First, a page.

TONALÁ, FEBRUARY 11-13, 2023
On the Pacific coast of Chiapas Indigenous and mestizo women from the Zoque region, north-Palenque, Costa and Altos de Chiapas denounced the violence that affects their lives and territories; they carried out workshops in political-community organization, communication, solidarity economy and collective healing activities. “As women, we believe that the articulation and solidarity between organizations as we build, along with collective healing, is essential to face the different types of violence that women experience on our bodies-territories.”
As women representing Schools for Chiapas, we are honored to be able to support and participate in the Assembly of Women in defense of Mother Earth and Territory. Defense of social justice and the strengthening of land defenders is part of the women’s struggle against the capitalist system of oppression, marginalization and destruction of societies and the land.
— Oh it is so beautiful! But…I can’t do it! — Marcelina yells, grabbing the colorful skirt whose filigree gently caresses her ankles. Another 10 compañeras, already seated to move to the other side of the bay, encourage her to get on the boat. Marcelina objects, not only is it her first time being in an unknown region, but her first time crossing the water in a boat. She is afraid of not feeling the earth, she is afraid of instability, she is afraid of everything that has a life of its own in these waters. Marcelina comes from the harsh and cold mountains of the Altos de Chiapas region. There, there are no rivers to cross, there is not so much heat, there she knows everything, there the stones that she finds on the paths in the forest, the ones that give her security of passage, they connect her with Mother Earth.
A young girl stands up, balancing carefully in the boat, still tied to the tree on the shore; she extends her hand offering firmness and security to the old woman. Marcelina, still doubtful, accepts her invitation. The rest of the women clap excitedly welcoming her to the adventure of her life.
The boat slowly begins making its way to the other side; the birds hidden in the crowns of the fluorescent trees welcome them with their song. Marcelina leaves her fear behind. It went away with the singing of the birds, with the unknown movement of the boat caressed by the subtle waves of the bay; it went away in the wonder of the surrounding nature, and in the fish that accompany them across, but more than all that, the fear went away because of the embrace of the young girl and the laughter of her companions on this path towards sharing.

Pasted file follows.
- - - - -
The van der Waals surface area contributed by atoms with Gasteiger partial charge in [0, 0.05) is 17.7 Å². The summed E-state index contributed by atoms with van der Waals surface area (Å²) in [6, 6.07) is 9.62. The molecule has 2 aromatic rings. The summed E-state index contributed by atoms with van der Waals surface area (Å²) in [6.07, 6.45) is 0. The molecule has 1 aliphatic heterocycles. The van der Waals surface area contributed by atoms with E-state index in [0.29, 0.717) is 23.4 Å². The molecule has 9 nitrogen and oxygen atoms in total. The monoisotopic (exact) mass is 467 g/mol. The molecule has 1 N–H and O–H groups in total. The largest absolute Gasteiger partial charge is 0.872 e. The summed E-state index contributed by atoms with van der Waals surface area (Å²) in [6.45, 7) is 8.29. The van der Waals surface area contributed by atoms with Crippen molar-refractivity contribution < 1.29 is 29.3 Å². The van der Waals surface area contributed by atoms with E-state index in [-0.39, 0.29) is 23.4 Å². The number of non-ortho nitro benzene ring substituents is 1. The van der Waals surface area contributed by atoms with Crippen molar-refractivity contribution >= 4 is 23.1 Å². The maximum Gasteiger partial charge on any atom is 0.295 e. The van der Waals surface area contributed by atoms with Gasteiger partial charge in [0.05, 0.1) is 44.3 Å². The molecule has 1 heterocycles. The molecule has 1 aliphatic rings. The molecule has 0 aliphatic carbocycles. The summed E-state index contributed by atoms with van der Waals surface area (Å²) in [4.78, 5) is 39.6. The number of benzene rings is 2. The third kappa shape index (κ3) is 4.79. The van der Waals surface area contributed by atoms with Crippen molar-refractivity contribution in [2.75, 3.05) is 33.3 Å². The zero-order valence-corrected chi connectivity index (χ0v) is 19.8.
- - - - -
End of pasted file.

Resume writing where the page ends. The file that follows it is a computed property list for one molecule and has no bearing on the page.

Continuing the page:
On a little piece of beach, almost invisible due to the density of the trees, the open arms of the compañeras who live in this coastal land of Chiapas await her. One mooring the boat on the shore, others forming a line to pass the bags and backpacks of the women who arrive, and others extending their arms, to steady their guests as they step from boat.
While some disembark, others who arrived before prepare the comal to hold the flower petals, seeds, colored corn grains, fruits, copal, beans… everything for the Mayan altar to accompany them on days of work and deep sharing. The grandmothers and mothers will share the wooden cabins to give them shelter and safe rest at night; these who are younger spread their tents with the desire to sleep with the air and the sound of the sea, so present at this moment; the adolescents go straight to the hammocks strung between the palm trees on the beach.
The colors of the skirts, the traditional blouses, braided ribbons in the long hair, denim patched pants of the younger generation; younger women jumping out of the boat in the driving desire to explore, mothers carefully passing babies into the arms of their companions on the shore, curious and trusting old women extending their arms to strangers who offer support. The air is filled with emotion.
The women hurry to the sacred place – to where their hands, wrinkled by daily work, will prepare the altar. There are colors and shapes to accommodate, each with a meaning. Rosa, the compañera from the Region Zoque explains to the children – “the red represents the place where the sun rises and represents our blood and that of our ancestors, also it represents God, the sacred sun. Look! Here we are going to put everything black, color black is rest, and the mother moon, but it also represents our hair and the beautiful eyes that we have. Yellow flowers and seeds are placed in the south, it is abundance and represents fruits and meat for nourishment. And white is the breath of life that we must have. And these four elements make up our body because the white is also the bones. Can you see? We need all of these elements to survive and they are also needed by plants in order to grow. The center will be blue and green because they represent the Heart of Heaven and Mother Earth. Everything goes together. It can’t be just one. The sun is a man and the moon is a woman, the water is a woman; the wind is a man, the heart of the sky is also a man, but the earth is a woman, that is why we say Mother Earth” The children listen attentively, their little hands reach to help in the construction of what and who they themselves are.